JAMES Yes, but if you think about it, if you went back 30 years to 1988, then the way that we farmed then is different to the way that we farm now, but we’re actually making more money off the land now than we did in the late 1980s. And we had dairy farms then and sheep farms and horticulture and so on, and we will continue to have those things, but farming is changing all the time.
CORIN But we’ve had a very laissez faire, free market approach to that, and it’s been able to grow organically or however it grows. But in order to be carbon zero, you’re going to have to lay down some rules, aren’t you, about land use, about the Emissions Trading Scheme, that could be quite challenging.
JAMES Yeah, they’ll be challenging, but as the Productivity Commission Report said, it is challenging but it is also achievable. And I actually hope that what we can do is to reform the Emissions Trading Scheme so that it’s not about the stick; it’s more about the carrot, right, so that people are actually getting some payback for the way that they farm, for the way that they use their land.
CORIN OK, so on that, the Emissions Trading Scheme sends a price signal. It sends an incentive. So it’s pretty cheap at the moment in terms of carbon you can offset.
JAMES Yeah, it’s about $21 a ton at the moment.
CORIN That’s going to have to go to about $75. That would have pretty dramatic impacts on emitters and consumers, wouldn’t it?
JAMES Well, I imagine that the price will rise in the Emissions Trading Scheme, but that will do so gradually and over time. So the number that you’re talking about there certainly won’t happen immediately, and I would imagine it’ll take quite some time before it gets anywhere near that kind of near that kind of level.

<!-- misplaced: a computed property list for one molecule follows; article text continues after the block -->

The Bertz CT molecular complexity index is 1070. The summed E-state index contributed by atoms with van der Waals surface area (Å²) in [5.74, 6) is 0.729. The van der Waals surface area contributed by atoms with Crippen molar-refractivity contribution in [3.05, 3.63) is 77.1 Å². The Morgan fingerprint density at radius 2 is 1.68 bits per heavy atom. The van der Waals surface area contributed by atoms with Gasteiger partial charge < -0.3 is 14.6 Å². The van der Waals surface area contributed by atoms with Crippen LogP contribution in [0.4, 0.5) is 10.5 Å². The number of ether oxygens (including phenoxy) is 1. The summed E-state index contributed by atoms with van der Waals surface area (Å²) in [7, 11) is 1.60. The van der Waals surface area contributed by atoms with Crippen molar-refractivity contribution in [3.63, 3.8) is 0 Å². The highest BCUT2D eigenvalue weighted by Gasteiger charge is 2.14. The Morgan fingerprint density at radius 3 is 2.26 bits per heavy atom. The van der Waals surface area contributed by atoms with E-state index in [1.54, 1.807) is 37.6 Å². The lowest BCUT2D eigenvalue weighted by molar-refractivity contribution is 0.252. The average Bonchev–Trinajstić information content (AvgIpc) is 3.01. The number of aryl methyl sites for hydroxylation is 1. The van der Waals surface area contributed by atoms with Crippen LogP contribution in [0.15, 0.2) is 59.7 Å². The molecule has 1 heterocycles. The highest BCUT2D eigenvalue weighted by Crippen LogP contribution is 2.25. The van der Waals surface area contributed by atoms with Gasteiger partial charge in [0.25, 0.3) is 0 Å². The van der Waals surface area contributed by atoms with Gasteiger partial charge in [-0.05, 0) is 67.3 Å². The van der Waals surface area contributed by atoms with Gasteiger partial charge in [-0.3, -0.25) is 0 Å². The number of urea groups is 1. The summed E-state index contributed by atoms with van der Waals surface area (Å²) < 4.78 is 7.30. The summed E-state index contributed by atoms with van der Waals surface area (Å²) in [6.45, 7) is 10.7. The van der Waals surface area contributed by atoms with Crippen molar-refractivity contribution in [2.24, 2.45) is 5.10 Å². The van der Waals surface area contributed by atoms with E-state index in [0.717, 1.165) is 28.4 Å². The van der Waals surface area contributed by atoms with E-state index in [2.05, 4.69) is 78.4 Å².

CORIN So that’s interesting. So it’s a gradual process.
CORIN Will consumers, and I’m particularly worried about low-income consumers who will bear the cost of this, and the Productivity Commission notes that – it says those are the ones who will wear the cost of higher transport, higher electricity – how will they be compensated as you work your way through?
JAMES So, this is a really important piece of work which my colleague Megan Woods is leading under the banner of ‘just transitions’, which is to say what specifically does government need to do to support families and regions and industries and workers through that transition? And so there’s an active line of government work that we’re building on.
CORIN Will they get money?
JAMES Yes, absolutely.
CORIN So they will be financially compensated to offset the higher cost of electricity, the higher cost of transport from your climate change policies?
JAMES Well, first of all, it’s not actually guaranteed that there will be higher prices--
CORIN But if there was.
JAMES …in terms of electricity or transport. Well, what it suggests is that as things change, right, we know that this change is going to affect all of us over the course of the next 30 years, but it won’t necessarily be evenly distributed. And therefore the burden does fall on government. There’s a responsibility that government has to take, and we’re taking it to make sure that you’ve got targeted policies to support families and workers and regions and industries through that transition, right? And so we’re very actively playing that role.
CORIN Can you give me an example of how a low-income earner might be assisted with the cost, say, of their electricity bill going up?
JAMES Well, for example, the Home Insulation Scheme are making sure that houses are warm and dry in the first place, means that your electricity bill won’t necessarily have to go up because you won’t be consuming as much. If we can incentivise roof-top solar and battery, which companies like Vector here in Auckland are investing very heavily in at the moment, it means that when you get those winter peaks, that you’ve got enough juice that you’ve generated yourself that you won’t necessarily be drawing on the grid to the same extent. If you’re looking at fuel costs, what can we do to incentivise the uptake of electric vehicles, which are far cheaper to run per kilometre than a petrol-powered car?
CORIN What about consumers? What can they do? Because we’ve seen a report from The Guardian talking about it – the science article The Journal – you would’ve seen it suggesting what the best thing consumers can do to curb climate change would be to stop eating meat and dairy. Do you agree?
JAMES Well, look, 95% of New Zealanders consume meat, and it is fairly obvious there is a lot of water, a lot of energy and a lot of land use that goes into protein production that way. If somebody wanted to have an immediate impact, they could eat one less meat meal per week, but I actually think it’s- Consumer demand and consumer behaviour is important, but it’s actually about the agro-